Ten Years in the Making: Designing A Multifamily Building For The Urban Seattle Commuter

Ten Years in the Making: Designing A Multifamily Building For The Urban Seattle Commuter

A multifamily building in Seattle strikes a balance between affordability and aesthetics, according to a release from Collaborative Companies, the builder on the project.

When Seattle’s Link Light Rail was announced 10 years ago, Sarah Westneat began searching for multifamily-zoned lots in Columbia City near the future station. The vibrant neighborhood, located about ten minutes southeast of downtown Seattle, is one of the city’s most historic and diverse communities, according to the release.

As the second fastest growing city in America, being near public transportation has become a big draw for Seattle residents. Westneat ended up finding a large single-family lot adjacent to the new Light Rail station—an ideal lot for what would later become a 13 unit apartment building designed for the urban commuter.

“I was very inspired by the idea of transit oriented development along the Light Rail,” said in the release. “My daughter and I ended up naming the project Rail House.”

Rail House was designed by Seattle-based architect atelierjones llc who has a knack for urban design. Principal Susan Jones and her team have designed several community-first multi-family developments in the region.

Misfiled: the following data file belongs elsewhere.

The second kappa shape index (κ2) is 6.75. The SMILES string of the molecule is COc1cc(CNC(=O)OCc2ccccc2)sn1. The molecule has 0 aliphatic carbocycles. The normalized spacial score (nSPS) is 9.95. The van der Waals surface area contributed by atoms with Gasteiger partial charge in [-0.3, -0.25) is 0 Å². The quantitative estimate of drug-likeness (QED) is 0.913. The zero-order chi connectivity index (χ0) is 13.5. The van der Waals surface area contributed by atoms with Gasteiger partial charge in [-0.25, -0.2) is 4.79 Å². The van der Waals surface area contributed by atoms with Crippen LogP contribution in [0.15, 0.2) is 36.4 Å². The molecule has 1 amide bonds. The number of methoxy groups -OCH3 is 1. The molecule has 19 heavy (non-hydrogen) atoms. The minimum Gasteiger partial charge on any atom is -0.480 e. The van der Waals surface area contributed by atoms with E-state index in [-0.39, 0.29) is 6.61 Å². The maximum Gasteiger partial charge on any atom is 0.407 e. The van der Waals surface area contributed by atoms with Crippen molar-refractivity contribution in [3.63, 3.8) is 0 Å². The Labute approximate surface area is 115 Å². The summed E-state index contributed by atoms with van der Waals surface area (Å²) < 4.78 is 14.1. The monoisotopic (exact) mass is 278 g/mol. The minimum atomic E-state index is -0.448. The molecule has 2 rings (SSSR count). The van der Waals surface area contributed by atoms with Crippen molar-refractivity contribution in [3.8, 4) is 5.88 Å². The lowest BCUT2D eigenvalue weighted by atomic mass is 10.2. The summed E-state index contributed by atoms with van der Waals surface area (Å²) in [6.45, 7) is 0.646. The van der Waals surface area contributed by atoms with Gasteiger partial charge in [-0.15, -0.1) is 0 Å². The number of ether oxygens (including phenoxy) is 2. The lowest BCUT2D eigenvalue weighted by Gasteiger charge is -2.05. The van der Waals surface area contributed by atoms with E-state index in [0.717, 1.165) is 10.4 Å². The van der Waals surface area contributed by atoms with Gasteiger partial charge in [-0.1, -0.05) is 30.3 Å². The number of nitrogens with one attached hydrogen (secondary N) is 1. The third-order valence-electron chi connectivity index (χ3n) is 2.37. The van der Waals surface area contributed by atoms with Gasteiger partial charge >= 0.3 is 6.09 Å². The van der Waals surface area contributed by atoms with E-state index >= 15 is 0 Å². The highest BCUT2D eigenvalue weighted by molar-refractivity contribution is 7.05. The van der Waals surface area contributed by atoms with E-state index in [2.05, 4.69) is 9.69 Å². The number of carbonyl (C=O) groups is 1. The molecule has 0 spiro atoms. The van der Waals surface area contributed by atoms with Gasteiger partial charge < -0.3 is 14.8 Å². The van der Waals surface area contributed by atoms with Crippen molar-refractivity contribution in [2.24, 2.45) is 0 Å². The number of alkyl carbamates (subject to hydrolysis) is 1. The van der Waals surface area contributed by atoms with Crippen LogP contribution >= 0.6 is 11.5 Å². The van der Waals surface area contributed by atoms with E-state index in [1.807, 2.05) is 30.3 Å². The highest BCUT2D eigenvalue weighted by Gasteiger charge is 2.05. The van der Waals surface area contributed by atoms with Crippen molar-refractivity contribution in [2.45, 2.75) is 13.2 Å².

Beyond maximizing space, Westneat requested that the project have a unique architectural quality to complement the diverse community, “I wanted to build something sculptural that would serve as a gateway to Columbia City,” Westneat said in the release. The exterior facade features red hardie panel, black break metal, concrete, and aluminum panels, while the unique window arrangement is intended to maximize light and privacy. All the units run north to south so residents are flooded with natural light throughout the year.

Multifamily building with rooftop decks

Each unit has its own set of special features such as soaring ceilings, heated concrete floors, Juliette balconies and rooftop decks to create a real sense of home for residents.

“We had a ball designing for the people who would live there,” Westneat said in the release.

The project was built by Valor Builds—the construction arm of Queen Anne based Collaborative Companies.

“I very much wanted to find a builder with whom I had good chemistry,” Westneat said. With the project now complete, Westneat stands by her decision to hire Valor because the team was “considerate, flexible and creative.” The Valor team worked in tandem with the architects throughout the project to ensure the 8,561 square foot building fulfilled all of Westneat’s criteria.

Affordability was a priority for Westneat—the units (13 in total) range from studios for $1,375 per month to three story apartments with private roof decks for $2,525 per month. The variety of layouts helped the developer accommodate a wide range of renters.

A diverse community of renters now call Rail House home. Building a community of beautiful light-filled apartments near public transportation at an affordable price was no easy feat in Seattle’s competitive market, but with lots of strategic thinking and attention to detail, the teams were able to make Westneat’s dream a reality.